The Moon in conjunction with Venus and Jupiter, with the Very Large Telescope in the foreground. Image © Y. Beletsky, ESO, 2009.

Conjunction of the Moon and Mars

Mon, 28 Mar 2016 at14:46 EDT(725 days ago)
18:46 UTC

Dominic Ford, Editor
From the Conjunctions feed

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The sky at

The Moon and Mars will share the same right ascension, with the Moon passing 4°11' to the north of Mars. The Moon will be 19 days old.

At around the same time, the two objects will also make a close approach, technically called an appulse.

From Ashburn (click to change), the pair will be visible in the morning sky, becoming accessible at around 01:02, when they rise 7° above your south-eastern horizon. They will then reach its highest point in the sky at 05:04, 30° above your southern horizon. They will be lost to dawn twilight at around 06:42, 26° above your south-western horizon.

The Moon will be at mag -12.3, and Mars at mag -0.4, both in the constellation Scorpius.

The pair will be too widely separated to fit within the field of view of a telescope, but will be visible to the naked eye or through a pair of binoculars.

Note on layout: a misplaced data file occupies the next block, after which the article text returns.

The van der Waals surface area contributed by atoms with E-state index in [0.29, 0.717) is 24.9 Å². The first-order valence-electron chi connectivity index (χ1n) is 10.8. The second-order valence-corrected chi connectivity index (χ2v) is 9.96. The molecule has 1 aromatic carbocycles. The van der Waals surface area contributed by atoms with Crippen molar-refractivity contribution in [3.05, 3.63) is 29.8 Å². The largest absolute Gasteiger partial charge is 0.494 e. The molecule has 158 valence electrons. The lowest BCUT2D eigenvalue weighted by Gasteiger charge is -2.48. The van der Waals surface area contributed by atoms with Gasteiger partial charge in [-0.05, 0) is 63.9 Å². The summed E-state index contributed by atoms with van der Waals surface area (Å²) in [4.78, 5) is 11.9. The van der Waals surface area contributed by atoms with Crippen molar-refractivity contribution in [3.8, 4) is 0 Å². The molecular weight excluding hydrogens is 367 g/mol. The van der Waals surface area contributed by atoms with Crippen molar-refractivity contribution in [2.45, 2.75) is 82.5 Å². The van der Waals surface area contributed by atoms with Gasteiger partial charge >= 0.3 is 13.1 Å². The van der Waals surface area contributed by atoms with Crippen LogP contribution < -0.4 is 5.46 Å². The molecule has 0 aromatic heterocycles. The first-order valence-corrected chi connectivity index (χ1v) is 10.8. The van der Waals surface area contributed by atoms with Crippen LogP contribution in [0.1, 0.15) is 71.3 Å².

A graph of the angular separation between the Moon and Mars around the time of closest approach is available here.

The positions of the two objects at the moment of conjunction will be as follows:

Object Right Ascension Declination Constellation Magnitude Angular Size
The Moon 16h19m10s -16°16' Scorpius -12.3 29'43"5
Mars 16h19m10s -20°27' Scorpius -0.4 11"4

The coordinates above are given in J2000.0. The pair will be at an angular separation of 122° from the Sun, which is in Pisces at this time of year.

The sky on 28 March 2016
Twilight ends
Twilight begins

19-day old moon
Waning Gibbous


19 days old

Rise Culm. Set
Mercury 07:15 13:33 19:51
Venus 06:23 12:08 17:54
Moon 23:31 04:43 09:55
Mars 00:11 05:03 09:56
Jupiter 17:24 23:50 06:21
Saturn 00:54 05:45 10:36
All times shown in EDT.


The circumstances of this event were computed using the DE405 planetary ephemeris published by the Jet Propulsion Laboratory (JPL).

This event was automatically generated by searching the ephemeris for planetary alignments which are of interest to amateur astronomers, and the text above was generated based on an estimate of your location.

Related news

08 Apr 2014, 16:57 EDT  –  Mars at opposition
22 May 2016, 07:10 EDT  –  Mars at opposition
27 Jul 2018, 01:07 EDT  –  Mars at opposition
13 Oct 2020, 19:19 EDT  –  Mars at opposition

Image credit

The Moon in conjunction with Venus and Jupiter, with the Very Large Telescope in the foreground. Image © Y. Beletsky, ESO, 2009.




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